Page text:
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http://www.buckminstergreen.com

What Houzz contributors are saying:

Buckminster Green LLC added this to Contractor Tips: How to Shop for Your Remodel
10. Buy early. Stopping work to wait for materials to arrive is costly. Double the lead time you were told and you'll usually be safe. Delays happen all the time. If the materials are onsite, the contractor can check measurements and answer questions that the spec sheet doesn't address. If you don't want to expose items to theft, store the materials offsite where your general contractor can get to them, but don't try to time material deliveries for the moment they're needed.Next: What to Look for in a Contractor's Contract
Mitchell Parker added this to Survive Your Home Remodel: 11 Must-Ask Questions
2. How much time is it going to take? Permits, inspection, building custom cabinets — these things take time, and sometimes you never know exactly how long something will take. Getting permits varies by city and can take a couple of days or sometimes up to 12 weeks or more.What to do: Start as early as you can. While you’re drawing up plans and doing value engineering, have your designer or architect call to see how long the permit process will take. Also, try to be flexible about the deadline. If you make builders rush to meet a deadline, the quality will likely drop. “It’s important to have a continuous dialogue with your builder,” Conrado says. “You should be concerned if you drop by the jobsite and it’s empty. You should be calling your contractor and asking what’s going on.”3. How long will your materials take to arrive? So you really want that special tile from Italy? Or that cool new refrigerator that’s exported only from Germany? No problem! Just sit tight for three months. If you have to have it, then by all means order what will make you happy. But be prepared for the ramifications if all your workers have to stop midproject because they need to wait six more weeks for a material to arrive. What to do: When you choose a material, ask about the lead time. And be flexible with materials. “There’s not just one perfect answer to materials,” Conrado says. “There are many ways to do it that would look good.” When in doubt, talk with your builder. Builders deal with many jobsites and see a lot of materials. They can usually suggest good alternatives.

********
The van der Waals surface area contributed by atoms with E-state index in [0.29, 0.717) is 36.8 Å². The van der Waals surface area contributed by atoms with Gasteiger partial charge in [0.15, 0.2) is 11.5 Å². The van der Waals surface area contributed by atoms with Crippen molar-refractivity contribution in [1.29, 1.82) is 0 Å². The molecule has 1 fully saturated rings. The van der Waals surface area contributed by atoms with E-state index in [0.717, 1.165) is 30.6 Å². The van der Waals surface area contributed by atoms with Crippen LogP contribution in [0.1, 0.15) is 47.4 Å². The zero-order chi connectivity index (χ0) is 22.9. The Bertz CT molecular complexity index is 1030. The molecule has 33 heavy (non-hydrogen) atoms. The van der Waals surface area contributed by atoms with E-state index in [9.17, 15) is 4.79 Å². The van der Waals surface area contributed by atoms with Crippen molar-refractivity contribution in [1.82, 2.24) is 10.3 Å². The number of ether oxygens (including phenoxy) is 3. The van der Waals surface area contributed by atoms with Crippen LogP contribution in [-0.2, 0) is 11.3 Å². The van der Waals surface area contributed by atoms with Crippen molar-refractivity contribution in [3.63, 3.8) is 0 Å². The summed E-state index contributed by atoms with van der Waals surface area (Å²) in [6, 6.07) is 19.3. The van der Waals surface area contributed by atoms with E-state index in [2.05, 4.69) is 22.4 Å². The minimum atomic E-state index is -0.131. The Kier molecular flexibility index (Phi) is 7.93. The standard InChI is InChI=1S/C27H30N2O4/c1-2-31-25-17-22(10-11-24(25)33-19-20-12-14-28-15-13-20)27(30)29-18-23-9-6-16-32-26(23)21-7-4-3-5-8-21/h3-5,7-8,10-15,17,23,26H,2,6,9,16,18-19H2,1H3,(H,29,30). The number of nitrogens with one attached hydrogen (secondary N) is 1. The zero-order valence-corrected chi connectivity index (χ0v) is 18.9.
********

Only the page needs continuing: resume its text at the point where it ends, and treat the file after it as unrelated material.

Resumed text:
What Houzzers are commenting on:

pattik added this to Budgets & Spreadsheets
Buy early. Stopping work to wait for materials to arrive is costly. Double the lead time you were told and you'll usually be safe. Delays happen all the time. If the materials are onsite, the contractor can check measurements and answer questions that the spec sheet doesn't address. If you don't want to expose items to theft, store the materials offsite where your general contractor can get to them, but don't try to time material deliveries for the moment they're needed.
dyhaigler added this to Planning Construction
10. Buy early. Stopping work to wait for materials to arrive is costly. Double the lead time you were told and you'll usually be safe. Delays happen all the time. If the materials are onsite, the contractor can check measurements and answer questions that the spec sheet doesn't address. If you don't want to expose items to theft, store the materials offsite where your general contractor can get to them, but don't try to time material deliveries for the moment they're needed.
zippitydoodaday added this to Architecture
2. How much time is it going to take? Permits, inspection, building custom cabinets — these things take time, and sometimes you never know exactly how long something will take. Getting permits varies by city and can take a couple of days or sometimes up to 12 weeks or more. What to do: Start as early as you can. While you’re drawing up plans and doing value engineering, have your designer or architect call to see how long the permit process will take. Also, try to be flexible about the deadline. If you make builders rush to meet a deadline, the quality will likely drop. “It’s important to have a continuous dialogue with your builder,” Conrado says. “You should be concerned if you drop by the jobsite and it’s empty. You should be calling your contractor and asking what’s going on.”
dontshop added this to remodelling
We schedule deliveries for the day before we will need the material. We don't want any unnecessary materials laying around the job site -- ever. Materials delivered early are more likely to get damaged and often have to be moved or stepped over many times before they are used. With large-scale renovations, material flow is critical. For products that are normally in stock, we place the order well in advance but schedule the delivery with the caveat "MUST DELIVER ON TIME." They almost always do. For special orders, we order early but have the distributor hold the product until we need it. Worst case, we might have to pick something up ourselves, but 95% of the time, deliveries are on time. And that can be improved by calling the day before to be sure you are in the delivery schedule. A do-it-yourselfer might want to allow one extra day for delivery simply because builders and contractors are in the front of the queue in the delivery schedule because of their volume. DIY deliveries are often complicated -- "carry the materials to the Southwest corner of the house, then down the stairs and around the corner..." -- which almost guarantees your delivery will get a low priority.